On August 10, the official Belarusian mass media reported that the registration of parties, trade unions, and NGOs was simplified.
The simplification of the registration procedure is connected with the changes the Council of Ministers made to the acting legislation.
As BelTA reports, "the draft resolution has been worked out by the Ministry of Justice to implement a common approach to the official registration of legal entities."
But it will be useful to remember that the Ministry of Justice rejected registration several times to the organizing committee on creation of the Belarusian Christian Democracy Party for last six months. "Nasha Viasna" public human rights association has faced the same problems. It has made several unsuccessful attempts to register in Belarus.
In spite of statements of influential international organizations, the Belarusian authorities not only refuse to register "Nasha Viasna", but also deny visas to representatives of well-known human rights organizations. So, on July 30, President of the International Federation for Human Rights (FIDH) Souhayr Belhassen was denied a visa in the Belarusian consulate in Paris.
Deputy head of the United Civil Party Alyaksandr Dabravolski thinks the simplification of official registration of parties and NGOs can remain on paper. He told this to the website www.charter97.org.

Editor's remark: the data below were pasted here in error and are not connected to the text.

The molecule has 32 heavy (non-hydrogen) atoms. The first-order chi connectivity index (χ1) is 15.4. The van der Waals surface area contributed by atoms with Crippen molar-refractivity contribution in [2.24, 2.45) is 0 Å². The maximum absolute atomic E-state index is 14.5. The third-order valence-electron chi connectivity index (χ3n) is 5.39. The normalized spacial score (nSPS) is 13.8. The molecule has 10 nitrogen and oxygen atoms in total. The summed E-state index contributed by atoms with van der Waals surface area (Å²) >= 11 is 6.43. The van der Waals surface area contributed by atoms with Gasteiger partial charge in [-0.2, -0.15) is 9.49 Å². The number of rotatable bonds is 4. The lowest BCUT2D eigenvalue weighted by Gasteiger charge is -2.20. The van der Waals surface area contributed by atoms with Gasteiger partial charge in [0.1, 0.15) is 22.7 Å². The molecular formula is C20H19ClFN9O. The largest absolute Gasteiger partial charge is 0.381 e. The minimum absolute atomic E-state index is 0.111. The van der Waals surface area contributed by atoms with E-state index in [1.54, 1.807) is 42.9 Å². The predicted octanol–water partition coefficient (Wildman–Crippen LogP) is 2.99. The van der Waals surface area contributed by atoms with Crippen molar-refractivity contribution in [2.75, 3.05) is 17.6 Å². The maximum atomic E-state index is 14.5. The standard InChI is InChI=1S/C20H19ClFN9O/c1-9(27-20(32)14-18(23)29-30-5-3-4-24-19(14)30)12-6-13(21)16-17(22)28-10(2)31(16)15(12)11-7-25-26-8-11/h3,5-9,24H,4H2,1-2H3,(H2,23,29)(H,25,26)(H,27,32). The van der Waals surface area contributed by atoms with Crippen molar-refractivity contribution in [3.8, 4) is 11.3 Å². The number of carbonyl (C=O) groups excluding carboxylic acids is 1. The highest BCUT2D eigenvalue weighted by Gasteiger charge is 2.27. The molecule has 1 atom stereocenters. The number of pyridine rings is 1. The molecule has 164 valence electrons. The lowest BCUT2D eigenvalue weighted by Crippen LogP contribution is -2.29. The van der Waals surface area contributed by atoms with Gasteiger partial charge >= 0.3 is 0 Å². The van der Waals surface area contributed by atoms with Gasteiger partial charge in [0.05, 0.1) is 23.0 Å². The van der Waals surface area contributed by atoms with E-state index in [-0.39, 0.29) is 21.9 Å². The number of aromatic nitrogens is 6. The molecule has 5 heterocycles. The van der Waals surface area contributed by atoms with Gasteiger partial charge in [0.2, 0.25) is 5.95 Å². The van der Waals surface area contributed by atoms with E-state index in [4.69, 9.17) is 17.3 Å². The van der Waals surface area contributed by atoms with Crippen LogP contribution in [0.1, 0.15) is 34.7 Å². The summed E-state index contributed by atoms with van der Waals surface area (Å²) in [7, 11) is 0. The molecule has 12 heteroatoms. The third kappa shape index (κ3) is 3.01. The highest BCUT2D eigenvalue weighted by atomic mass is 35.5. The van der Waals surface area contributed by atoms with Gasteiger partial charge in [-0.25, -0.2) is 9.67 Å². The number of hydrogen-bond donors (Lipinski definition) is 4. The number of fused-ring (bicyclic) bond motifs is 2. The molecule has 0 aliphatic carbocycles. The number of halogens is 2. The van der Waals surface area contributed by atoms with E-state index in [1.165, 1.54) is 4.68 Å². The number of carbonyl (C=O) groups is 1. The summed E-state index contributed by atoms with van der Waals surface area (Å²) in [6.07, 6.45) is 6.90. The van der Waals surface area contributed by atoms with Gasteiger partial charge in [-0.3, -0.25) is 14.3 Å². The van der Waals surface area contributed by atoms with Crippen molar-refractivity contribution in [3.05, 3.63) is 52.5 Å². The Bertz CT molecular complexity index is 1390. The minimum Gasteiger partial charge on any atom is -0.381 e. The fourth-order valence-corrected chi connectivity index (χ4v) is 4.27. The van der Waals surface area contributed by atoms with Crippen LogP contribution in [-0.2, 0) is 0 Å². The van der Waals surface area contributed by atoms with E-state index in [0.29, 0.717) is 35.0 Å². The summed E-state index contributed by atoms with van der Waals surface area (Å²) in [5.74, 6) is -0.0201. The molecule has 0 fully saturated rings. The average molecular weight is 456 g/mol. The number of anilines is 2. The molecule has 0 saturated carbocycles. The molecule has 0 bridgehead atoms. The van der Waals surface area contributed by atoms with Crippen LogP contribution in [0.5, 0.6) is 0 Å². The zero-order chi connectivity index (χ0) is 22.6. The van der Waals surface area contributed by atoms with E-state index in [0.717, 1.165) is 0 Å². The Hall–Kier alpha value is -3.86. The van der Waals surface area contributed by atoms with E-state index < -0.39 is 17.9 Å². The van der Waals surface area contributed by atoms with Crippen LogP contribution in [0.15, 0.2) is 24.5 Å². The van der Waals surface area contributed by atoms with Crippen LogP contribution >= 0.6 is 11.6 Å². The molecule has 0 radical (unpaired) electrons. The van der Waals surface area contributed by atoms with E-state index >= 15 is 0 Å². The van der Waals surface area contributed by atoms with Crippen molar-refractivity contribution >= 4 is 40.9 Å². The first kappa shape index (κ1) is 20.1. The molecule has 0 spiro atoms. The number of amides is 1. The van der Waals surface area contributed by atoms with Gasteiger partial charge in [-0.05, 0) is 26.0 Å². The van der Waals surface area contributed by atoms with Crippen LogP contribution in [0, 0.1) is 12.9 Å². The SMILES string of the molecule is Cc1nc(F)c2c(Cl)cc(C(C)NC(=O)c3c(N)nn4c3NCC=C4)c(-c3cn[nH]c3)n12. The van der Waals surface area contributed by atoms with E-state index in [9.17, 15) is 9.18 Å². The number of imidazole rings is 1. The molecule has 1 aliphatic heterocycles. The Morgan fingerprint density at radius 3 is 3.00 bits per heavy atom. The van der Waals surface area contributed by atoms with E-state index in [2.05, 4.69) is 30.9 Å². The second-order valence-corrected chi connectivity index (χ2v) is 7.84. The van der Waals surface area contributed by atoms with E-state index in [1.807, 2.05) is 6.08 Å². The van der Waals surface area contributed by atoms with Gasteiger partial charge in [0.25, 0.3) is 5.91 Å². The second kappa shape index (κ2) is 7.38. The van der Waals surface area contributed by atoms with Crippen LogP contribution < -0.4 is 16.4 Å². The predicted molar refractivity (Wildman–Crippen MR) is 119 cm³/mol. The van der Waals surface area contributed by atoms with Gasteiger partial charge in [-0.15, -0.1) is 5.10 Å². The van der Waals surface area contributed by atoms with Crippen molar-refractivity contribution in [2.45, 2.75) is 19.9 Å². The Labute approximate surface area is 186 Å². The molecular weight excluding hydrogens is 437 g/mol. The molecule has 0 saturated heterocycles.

"I remember 1999, when Alyaksandr Lukashenka issued decree №2, that created maximum obstacles for Belarusian citizens for creating political parties and NGOs," Alyaksandr Dabravolski says. "Moreover, this decree set a precedent, when people were brought to criminal (!) responsibility for membership in an NGO. All organizations had to undergo re-registration after the decree had been issued. Lots of parties and NGOs disappeared. I don’t know what changes are expected after the new rules take affect, but I see more words and no actions in this liberalization."
The political says that the main problem in registration is not the law, but "selectivity" of officials.
"Simplification of official registration is positive anyway. It broadens possibilities of civil socirty to control the authorities. Another case is that the main problem is not in bad laws but in a "selective" form to fulfil the law. Any change in the law doesn’t mean anything while the authorities use double standards when registering parties and NGOs. Changes are possible only if this practice disappears," Alyaksandr Dabravolski thinks.